No matter how clever your navigation and obstacle avoidance code is, occasionally, your robot will probably get stuck. Perhaps it bashes into a wall it didn’t see when it goes for a target, or maybe some appendage got snagged somewhere. Your robot just sits there. For an autonomous robot, that means game over. For the MASLAB (Mobile Autonomous Systems Laboratory) competition at MIT, this could mean your robot loses the match. In more serious contexts, it could mean horrible inefficiency (e.g. a factory robot) or failure to save lives (e.g. a battlefield robot). Here’s the Mars rover “Spirit” stuck in a sandy area a couple of years ago:
So what is a roboticist to do?
I will go over a few ways to tell whether your robot is not moving and how to effectively react to being stuck.
Your robot is stuck if its wheels are not spinning.
This one assumes that your robot does not stop moving unless it is stuck. Even if your robot does stop at briefly at times, for example to change direction, you can require that the wheels are still for a certain period of time before you determine that the robot is stuck. You can generally determine if your wheels are spinning, and how quickly by using wheel encoders. A wheel encoder generates a tick whenever the wheel moves a certain angular distance. For example, if your wheel is 0.1 meters in diameter, each tick represents 1 degree, and you go through 360 ticks, then your wheel has gone through a distance of 0.1 * pi meters. By timing the ticks, one can calculate the wheel velocity, which you can use to detect if you are stuck (or, you can just keep track of the position and check if it is not changing).
- Wheel encoders have consistent behavior. They don’t depend on battery charge or anything else that might vary over time.
- Most of the time when we are stuck the wheels are not spinning. This could be used as a powerful indicator (in conjunction with other indicators) of being stuck.
- Your robot’s wheels could slip. Your robot might be stuck with its wheels spinning in place.
- Depending on the type of encoder, the readings could be noisy.
Your motor current is high.
If you command your wheel motors to move, but prevent the wheels from moving, the current through the motors will increase. You can measure statistics involving the motor current (for example, average motor current over a time period) and set a threshold to indicate whether the robot is stuck or not.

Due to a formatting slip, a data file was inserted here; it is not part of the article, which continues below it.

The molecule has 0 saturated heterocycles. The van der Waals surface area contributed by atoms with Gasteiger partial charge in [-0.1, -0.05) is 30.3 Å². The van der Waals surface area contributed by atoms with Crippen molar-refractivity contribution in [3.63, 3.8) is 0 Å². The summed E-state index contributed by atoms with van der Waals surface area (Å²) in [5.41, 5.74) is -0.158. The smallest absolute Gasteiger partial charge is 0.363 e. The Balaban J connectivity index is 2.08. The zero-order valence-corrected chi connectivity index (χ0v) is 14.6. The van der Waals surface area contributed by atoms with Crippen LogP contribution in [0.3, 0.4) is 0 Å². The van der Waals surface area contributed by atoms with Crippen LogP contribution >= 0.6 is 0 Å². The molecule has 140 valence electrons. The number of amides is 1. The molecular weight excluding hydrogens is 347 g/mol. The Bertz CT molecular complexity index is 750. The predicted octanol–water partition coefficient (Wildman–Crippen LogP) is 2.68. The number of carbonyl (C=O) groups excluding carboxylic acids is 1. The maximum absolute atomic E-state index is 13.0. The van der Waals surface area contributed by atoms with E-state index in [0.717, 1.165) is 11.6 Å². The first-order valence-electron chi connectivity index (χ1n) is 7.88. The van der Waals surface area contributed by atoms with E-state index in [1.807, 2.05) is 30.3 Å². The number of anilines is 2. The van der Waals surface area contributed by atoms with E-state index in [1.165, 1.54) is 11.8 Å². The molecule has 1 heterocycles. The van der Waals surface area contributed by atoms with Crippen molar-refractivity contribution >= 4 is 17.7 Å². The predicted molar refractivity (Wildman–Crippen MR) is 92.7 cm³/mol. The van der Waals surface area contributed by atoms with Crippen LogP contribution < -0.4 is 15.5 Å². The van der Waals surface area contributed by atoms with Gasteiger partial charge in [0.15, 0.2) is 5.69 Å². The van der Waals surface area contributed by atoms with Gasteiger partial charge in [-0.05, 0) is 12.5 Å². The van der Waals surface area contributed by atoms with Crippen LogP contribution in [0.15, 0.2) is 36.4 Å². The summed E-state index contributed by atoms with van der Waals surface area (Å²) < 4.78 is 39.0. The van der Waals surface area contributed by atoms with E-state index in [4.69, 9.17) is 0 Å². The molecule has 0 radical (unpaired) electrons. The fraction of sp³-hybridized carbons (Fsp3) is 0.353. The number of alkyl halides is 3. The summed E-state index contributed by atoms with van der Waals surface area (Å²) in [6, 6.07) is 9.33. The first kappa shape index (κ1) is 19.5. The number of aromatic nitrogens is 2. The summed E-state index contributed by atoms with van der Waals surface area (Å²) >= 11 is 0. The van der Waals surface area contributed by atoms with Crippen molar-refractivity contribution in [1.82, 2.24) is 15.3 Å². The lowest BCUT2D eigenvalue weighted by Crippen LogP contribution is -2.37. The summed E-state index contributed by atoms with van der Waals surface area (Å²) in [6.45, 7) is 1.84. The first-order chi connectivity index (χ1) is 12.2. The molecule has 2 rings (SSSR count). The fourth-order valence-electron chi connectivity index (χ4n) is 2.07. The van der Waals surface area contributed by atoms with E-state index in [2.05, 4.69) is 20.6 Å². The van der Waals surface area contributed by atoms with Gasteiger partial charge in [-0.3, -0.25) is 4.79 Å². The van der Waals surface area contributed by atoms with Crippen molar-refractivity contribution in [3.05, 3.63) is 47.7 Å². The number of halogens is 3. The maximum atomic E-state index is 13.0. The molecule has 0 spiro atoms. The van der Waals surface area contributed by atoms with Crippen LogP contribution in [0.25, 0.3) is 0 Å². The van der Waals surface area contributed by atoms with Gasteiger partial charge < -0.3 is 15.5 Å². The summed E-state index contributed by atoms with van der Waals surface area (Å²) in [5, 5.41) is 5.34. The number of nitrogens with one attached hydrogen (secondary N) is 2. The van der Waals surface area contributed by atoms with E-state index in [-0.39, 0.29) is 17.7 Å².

- Your wheels could be slipping and you could still detect when you are stuck.
- Your robot might stop, turn, start again, etc, and each of these abrupt motions causes a transient response in the motor current (it jumps up and then decays away). On top of that, the signal can be very noisy. One can filter the signal in various ways (such as a low pass filter, or a moving average).
- It is difficult to set the threshold correctly, especially since the motor current (and its various statistics) depend on the velocity your robot is moving (or trying to move). If you’ve set a threshold for a fast robot but your robot slows down, the motor current will go down as well, and might get stuck without going over the preset threshold. One thing you might do is to create a model of the motor current when stuck and not stuck as a function of how fast your robot is moving (more accurately, how fast it is being commanded to move, in terms of PWM*). Thus, lower velocities will have lower current thresholds. However, this causes problems if you are averaging your current. Suppose you’ve been going at a very high velocity and your current has also been correspondingly high. All of a sudden, your robot decides that it wants to turn in place at a much lower velocity. Because you are averaging the current, it takes a while for the averaged value to drop because you are still including samples from when the current was high in your average. However, the velocity drops immediately, and with it drops the threshold. Because the averaged current is still taking its time to drop, it is now all of a sudden higher than the threshold, and we mistakenly think that we are stuck.
- Another problem that large time windows (read: slow accumulation) causes is that we might detect that we’re stuck after we’ve already gotten ourselves unstuck. Let’s say the filtered current lags behind the peak in real current by one second. Suppose we get stuck briefly for slightly less than a second and then manage to get unstuck. Just as we get unstuck and are ready to keep going, the filtered current peaks and we trigger the stuck-detection behavior. This is undesirable.
Enough time passes.
- Really simple to decide when you should trigger your “get unstuck” behavior. No need to deal with noisy sensor data.
- You can just use the standard timeouts you’ve implemented for all of your states (you have implemented timeouts, right?)
- Hard to tell exactly how long you should wait. Waiting too little might interrupt otherwise productive behavior, and waiting too long would just waste time.
Your range sensor readings are stable.
- Gets a better picture of the environment you are in when you are stuck, something that might be useful when you try to get unstuck
- Range sensors can be very noisy, especially when out of range. This can be mitigated by filtering out of range or highly fluctuating values, but this reduces the range of situations in which your sensor readings are valid when you are stuck. For example, if you are stuck, you are likely up against a wall somewhere, and some of your range sensors are too close to give correct readings.
- You could be “dynamically stuck”, where you are not sitting exactly still. Even the slightest movement would severely complicate the algorithm to esimate whether your range readings indicate stuckness.
Okay, now we have some idea of how ot detect if a robot is stuck. But how do we get it unstuck? Any ideas? More to come later …